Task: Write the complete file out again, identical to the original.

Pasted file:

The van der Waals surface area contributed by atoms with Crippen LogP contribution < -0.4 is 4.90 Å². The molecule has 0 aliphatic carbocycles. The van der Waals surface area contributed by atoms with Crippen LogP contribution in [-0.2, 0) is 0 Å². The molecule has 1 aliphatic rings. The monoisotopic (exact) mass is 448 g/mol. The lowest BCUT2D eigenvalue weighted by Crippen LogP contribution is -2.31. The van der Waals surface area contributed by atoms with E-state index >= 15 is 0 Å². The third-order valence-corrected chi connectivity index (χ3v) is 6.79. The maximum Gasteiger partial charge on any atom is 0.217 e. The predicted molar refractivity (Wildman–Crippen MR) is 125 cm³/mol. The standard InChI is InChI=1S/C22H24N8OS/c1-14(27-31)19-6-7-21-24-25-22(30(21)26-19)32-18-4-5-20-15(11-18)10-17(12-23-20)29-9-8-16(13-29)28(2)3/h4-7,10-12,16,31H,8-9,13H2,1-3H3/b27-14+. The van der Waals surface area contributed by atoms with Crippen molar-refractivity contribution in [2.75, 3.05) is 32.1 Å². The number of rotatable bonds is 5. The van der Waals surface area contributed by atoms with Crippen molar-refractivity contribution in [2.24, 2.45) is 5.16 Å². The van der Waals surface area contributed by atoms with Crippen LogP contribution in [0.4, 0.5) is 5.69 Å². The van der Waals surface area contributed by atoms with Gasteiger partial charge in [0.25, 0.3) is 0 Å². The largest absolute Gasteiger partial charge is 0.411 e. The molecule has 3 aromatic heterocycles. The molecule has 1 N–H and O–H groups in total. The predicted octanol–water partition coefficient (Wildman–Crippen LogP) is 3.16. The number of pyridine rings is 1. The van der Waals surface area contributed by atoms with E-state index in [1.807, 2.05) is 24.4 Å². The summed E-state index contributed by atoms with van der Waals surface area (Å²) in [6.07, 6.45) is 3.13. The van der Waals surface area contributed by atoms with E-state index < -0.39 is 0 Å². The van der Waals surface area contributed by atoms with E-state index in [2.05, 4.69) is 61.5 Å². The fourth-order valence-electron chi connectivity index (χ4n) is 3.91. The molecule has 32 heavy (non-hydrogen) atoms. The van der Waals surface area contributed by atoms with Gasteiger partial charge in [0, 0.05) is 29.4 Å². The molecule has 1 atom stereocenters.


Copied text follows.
The van der Waals surface area contributed by atoms with Crippen LogP contribution < -0.4 is 4.90 Å². The molecule has 0 aliphatic carbocycles. The van der Waals surface area contributed by atoms with Crippen LogP contribution in [-0.2, 0) is 0 Å². The molecule has 1 aliphatic rings. The monoisotopic (exact) mass is 448 g/mol. The lowest BCUT2D eigenvalue weighted by Crippen LogP contribution is -2.31. The van der Waals surface area contributed by atoms with E-state index >= 15 is 0 Å². The third-order valence-corrected chi connectivity index (χ3v) is 6.79. The maximum Gasteiger partial charge on any atom is 0.217 e. The predicted molar refractivity (Wildman–Crippen MR) is 125 cm³/mol. The standard InChI is InChI=1S/C22H24N8OS/c1-14(27-31)19-6-7-21-24-25-22(30(21)26-19)32-18-4-5-20-15(11-18)10-17(12-23-20)29-9-8-16(13-29)28(2)3/h4-7,10-12,16,31H,8-9,13H2,1-3H3/b27-14+. The van der Waals surface area contributed by atoms with Crippen molar-refractivity contribution in [2.75, 3.05) is 32.1 Å². The number of rotatable bonds is 5. The van der Waals surface area contributed by atoms with Crippen molar-refractivity contribution in [2.24, 2.45) is 5.16 Å². The van der Waals surface area contributed by atoms with Crippen LogP contribution in [0.4, 0.5) is 5.69 Å². The van der Waals surface area contributed by atoms with Gasteiger partial charge in [0.25, 0.3) is 0 Å². The largest absolute Gasteiger partial charge is 0.411 e. The molecule has 3 aromatic heterocycles. The molecule has 1 N–H and O–H groups in total. The predicted octanol–water partition coefficient (Wildman–Crippen LogP) is 3.16. The number of pyridine rings is 1. The van der Waals surface area contributed by atoms with E-state index in [1.807, 2.05) is 24.4 Å². The summed E-state index contributed by atoms with van der Waals surface area (Å²) in [6.07, 6.45) is 3.13. The van der Waals surface area contributed by atoms with E-state index < -0.39 is 0 Å². The van der Waals surface area contributed by atoms with E-state index in [2.05, 4.69) is 61.5 Å². The fourth-order valence-electron chi connectivity index (χ4n) is 3.91. The molecule has 32 heavy (non-hydrogen) atoms. The van der Waals surface area contributed by atoms with Gasteiger partial charge in [0, 0.05) is 29.4 Å². The molecule has 1 atom stereocenters.